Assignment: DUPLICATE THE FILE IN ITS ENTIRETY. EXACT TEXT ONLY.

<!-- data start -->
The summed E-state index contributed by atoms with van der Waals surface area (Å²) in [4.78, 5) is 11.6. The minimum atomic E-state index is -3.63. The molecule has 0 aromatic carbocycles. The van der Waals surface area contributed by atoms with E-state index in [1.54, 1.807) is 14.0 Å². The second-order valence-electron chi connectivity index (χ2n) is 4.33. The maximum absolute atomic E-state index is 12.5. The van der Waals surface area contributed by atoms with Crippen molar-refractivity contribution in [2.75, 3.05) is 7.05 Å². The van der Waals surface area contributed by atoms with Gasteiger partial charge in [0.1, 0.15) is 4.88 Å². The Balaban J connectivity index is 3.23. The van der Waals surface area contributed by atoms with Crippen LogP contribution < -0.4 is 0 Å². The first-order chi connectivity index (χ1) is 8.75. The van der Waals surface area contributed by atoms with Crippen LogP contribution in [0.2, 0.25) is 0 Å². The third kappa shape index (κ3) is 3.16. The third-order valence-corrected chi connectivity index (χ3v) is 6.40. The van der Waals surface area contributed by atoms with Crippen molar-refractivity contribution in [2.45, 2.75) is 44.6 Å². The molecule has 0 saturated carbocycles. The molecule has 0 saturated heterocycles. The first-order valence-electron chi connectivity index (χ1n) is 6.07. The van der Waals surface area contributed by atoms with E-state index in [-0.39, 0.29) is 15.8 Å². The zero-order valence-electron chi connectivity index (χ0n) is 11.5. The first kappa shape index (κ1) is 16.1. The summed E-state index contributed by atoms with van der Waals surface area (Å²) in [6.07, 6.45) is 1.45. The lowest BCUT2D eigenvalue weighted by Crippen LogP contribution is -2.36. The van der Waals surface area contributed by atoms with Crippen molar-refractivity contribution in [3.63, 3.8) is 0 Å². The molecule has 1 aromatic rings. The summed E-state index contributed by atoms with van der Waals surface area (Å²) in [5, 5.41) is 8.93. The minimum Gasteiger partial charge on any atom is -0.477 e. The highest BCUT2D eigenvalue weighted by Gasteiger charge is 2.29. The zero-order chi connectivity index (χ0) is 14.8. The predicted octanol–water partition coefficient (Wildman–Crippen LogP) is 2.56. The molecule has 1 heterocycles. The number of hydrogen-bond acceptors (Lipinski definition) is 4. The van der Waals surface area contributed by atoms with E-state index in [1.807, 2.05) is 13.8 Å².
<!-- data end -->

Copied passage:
The summed E-state index contributed by atoms with van der Waals surface area (Å²) in [4.78, 5) is 11.6. The minimum atomic E-state index is -3.63. The molecule has 0 aromatic carbocycles. The van der Waals surface area contributed by atoms with E-state index in [1.54, 1.807) is 14.0 Å². The second-order valence-electron chi connectivity index (χ2n) is 4.33. The maximum absolute atomic E-state index is 12.5. The van der Waals surface area contributed by atoms with Crippen molar-refractivity contribution in [2.75, 3.05) is 7.05 Å². The van der Waals surface area contributed by atoms with Gasteiger partial charge in [0.1, 0.15) is 4.88 Å². The Balaban J connectivity index is 3.23. The van der Waals surface area contributed by atoms with Crippen LogP contribution < -0.4 is 0 Å². The first-order chi connectivity index (χ1) is 8.75. The van der Waals surface area contributed by atoms with Crippen LogP contribution in [0.2, 0.25) is 0 Å². The third kappa shape index (κ3) is 3.16. The third-order valence-corrected chi connectivity index (χ3v) is 6.40. The van der Waals surface area contributed by atoms with Crippen molar-refractivity contribution in [2.45, 2.75) is 44.6 Å². The molecule has 0 saturated carbocycles. The molecule has 0 saturated heterocycles. The first-order valence-electron chi connectivity index (χ1n) is 6.07. The van der Waals surface area contributed by atoms with E-state index in [-0.39, 0.29) is 15.8 Å². The zero-order valence-electron chi connectivity index (χ0n) is 11.5. The first kappa shape index (κ1) is 16.1. The summed E-state index contributed by atoms with van der Waals surface area (Å²) in [6.07, 6.45) is 1.45. The lowest BCUT2D eigenvalue weighted by Crippen LogP contribution is -2.36. The van der Waals surface area contributed by atoms with Crippen molar-refractivity contribution in [3.63, 3.8) is 0 Å². The molecule has 1 aromatic rings. The summed E-state index contributed by atoms with van der Waals surface area (Å²) in [5, 5.41) is 8.93. The minimum Gasteiger partial charge on any atom is -0.477 e. The highest BCUT2D eigenvalue weighted by Gasteiger charge is 2.29. The zero-order chi connectivity index (χ0) is 14.8. The predicted octanol–water partition coefficient (Wildman–Crippen LogP) is 2.56. The molecule has 1 heterocycles. The number of hydrogen-bond acceptors (Lipinski definition) is 4. The van der Waals surface area contributed by atoms with E-state index in [1.807, 2.05) is 13.8 Å².